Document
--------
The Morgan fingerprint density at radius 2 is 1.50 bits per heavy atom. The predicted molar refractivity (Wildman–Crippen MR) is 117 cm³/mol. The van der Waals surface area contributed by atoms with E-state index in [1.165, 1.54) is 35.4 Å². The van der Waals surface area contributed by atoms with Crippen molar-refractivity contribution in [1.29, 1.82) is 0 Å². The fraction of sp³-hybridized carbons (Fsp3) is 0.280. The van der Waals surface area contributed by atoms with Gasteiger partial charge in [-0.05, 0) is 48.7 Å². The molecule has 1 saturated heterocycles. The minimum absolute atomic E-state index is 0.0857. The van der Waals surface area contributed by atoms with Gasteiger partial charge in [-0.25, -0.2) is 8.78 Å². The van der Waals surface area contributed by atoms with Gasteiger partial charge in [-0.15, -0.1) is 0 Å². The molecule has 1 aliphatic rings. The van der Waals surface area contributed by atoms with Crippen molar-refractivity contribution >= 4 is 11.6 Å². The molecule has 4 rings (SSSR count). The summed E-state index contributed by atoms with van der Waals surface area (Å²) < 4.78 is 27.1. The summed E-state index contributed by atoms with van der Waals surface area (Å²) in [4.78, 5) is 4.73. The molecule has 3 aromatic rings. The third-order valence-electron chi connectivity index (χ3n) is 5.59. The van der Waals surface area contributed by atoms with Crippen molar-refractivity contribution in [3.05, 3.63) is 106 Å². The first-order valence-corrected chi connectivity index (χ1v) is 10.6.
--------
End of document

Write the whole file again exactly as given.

The Morgan fingerprint density at radius 2 is 1.50 bits per heavy atom. The predicted molar refractivity (Wildman–Crippen MR) is 117 cm³/mol. The van der Waals surface area contributed by atoms with E-state index in [1.165, 1.54) is 35.4 Å². The van der Waals surface area contributed by atoms with Crippen molar-refractivity contribution in [1.29, 1.82) is 0 Å². The fraction of sp³-hybridized carbons (Fsp3) is 0.280. The van der Waals surface area contributed by atoms with Gasteiger partial charge in [-0.05, 0) is 48.7 Å². The molecule has 1 saturated heterocycles. The minimum absolute atomic E-state index is 0.0857. The van der Waals surface area contributed by atoms with Gasteiger partial charge in [-0.25, -0.2) is 8.78 Å². The van der Waals surface area contributed by atoms with Gasteiger partial charge in [-0.15, -0.1) is 0 Å². The molecule has 1 aliphatic rings. The van der Waals surface area contributed by atoms with Crippen molar-refractivity contribution >= 4 is 11.6 Å². The molecule has 4 rings (SSSR count). The summed E-state index contributed by atoms with van der Waals surface area (Å²) < 4.78 is 27.1. The summed E-state index contributed by atoms with van der Waals surface area (Å²) in [4.78, 5) is 4.73. The molecule has 3 aromatic rings. The third-order valence-electron chi connectivity index (χ3n) is 5.59. The van der Waals surface area contributed by atoms with Crippen molar-refractivity contribution in [3.05, 3.63) is 106 Å². The first-order valence-corrected chi connectivity index (χ1v) is 10.6.